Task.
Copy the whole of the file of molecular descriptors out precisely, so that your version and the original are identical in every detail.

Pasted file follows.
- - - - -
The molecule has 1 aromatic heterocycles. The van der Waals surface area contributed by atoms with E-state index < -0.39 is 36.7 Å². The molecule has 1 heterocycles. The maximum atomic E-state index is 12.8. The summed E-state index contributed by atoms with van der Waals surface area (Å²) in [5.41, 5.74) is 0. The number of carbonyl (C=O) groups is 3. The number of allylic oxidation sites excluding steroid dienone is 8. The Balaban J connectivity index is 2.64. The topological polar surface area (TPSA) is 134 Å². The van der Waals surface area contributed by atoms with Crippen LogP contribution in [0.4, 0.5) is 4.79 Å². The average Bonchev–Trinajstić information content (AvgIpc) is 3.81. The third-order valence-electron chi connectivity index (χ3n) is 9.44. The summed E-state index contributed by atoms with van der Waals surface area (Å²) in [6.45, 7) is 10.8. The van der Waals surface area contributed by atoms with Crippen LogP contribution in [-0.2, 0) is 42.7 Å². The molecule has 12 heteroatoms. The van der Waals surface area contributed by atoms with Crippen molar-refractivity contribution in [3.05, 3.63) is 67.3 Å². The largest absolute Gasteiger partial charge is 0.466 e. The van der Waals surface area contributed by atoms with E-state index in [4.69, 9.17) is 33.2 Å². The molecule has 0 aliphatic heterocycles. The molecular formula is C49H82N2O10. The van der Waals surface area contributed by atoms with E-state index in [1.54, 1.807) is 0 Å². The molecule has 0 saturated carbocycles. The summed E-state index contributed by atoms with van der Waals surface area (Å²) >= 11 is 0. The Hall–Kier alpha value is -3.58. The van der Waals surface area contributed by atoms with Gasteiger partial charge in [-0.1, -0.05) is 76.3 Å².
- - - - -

The molecule has 1 aromatic heterocycles. The van der Waals surface area contributed by atoms with E-state index < -0.39 is 36.7 Å². The molecule has 1 heterocycles. The maximum atomic E-state index is 12.8. The summed E-state index contributed by atoms with van der Waals surface area (Å²) in [5.41, 5.74) is 0. The number of carbonyl (C=O) groups is 3. The number of allylic oxidation sites excluding steroid dienone is 8. The Balaban J connectivity index is 2.64. The topological polar surface area (TPSA) is 134 Å². The van der Waals surface area contributed by atoms with Crippen LogP contribution in [0.4, 0.5) is 4.79 Å². The average Bonchev–Trinajstić information content (AvgIpc) is 3.81. The third-order valence-electron chi connectivity index (χ3n) is 9.44. The summed E-state index contributed by atoms with van der Waals surface area (Å²) in [6.45, 7) is 10.8. The van der Waals surface area contributed by atoms with Crippen LogP contribution in [-0.2, 0) is 42.7 Å². The molecule has 12 heteroatoms. The van der Waals surface area contributed by atoms with Crippen molar-refractivity contribution in [3.05, 3.63) is 67.3 Å². The largest absolute Gasteiger partial charge is 0.466 e. The van der Waals surface area contributed by atoms with E-state index in [4.69, 9.17) is 33.2 Å². The molecule has 0 aliphatic heterocycles. The molecular formula is C49H82N2O10. The van der Waals surface area contributed by atoms with E-state index in [1.54, 1.807) is 0 Å². The molecule has 0 saturated carbocycles. The summed E-state index contributed by atoms with van der Waals surface area (Å²) >= 11 is 0. The Hall–Kier alpha value is -3.58. The van der Waals surface area contributed by atoms with Gasteiger partial charge in [-0.1, -0.05) is 76.3 Å².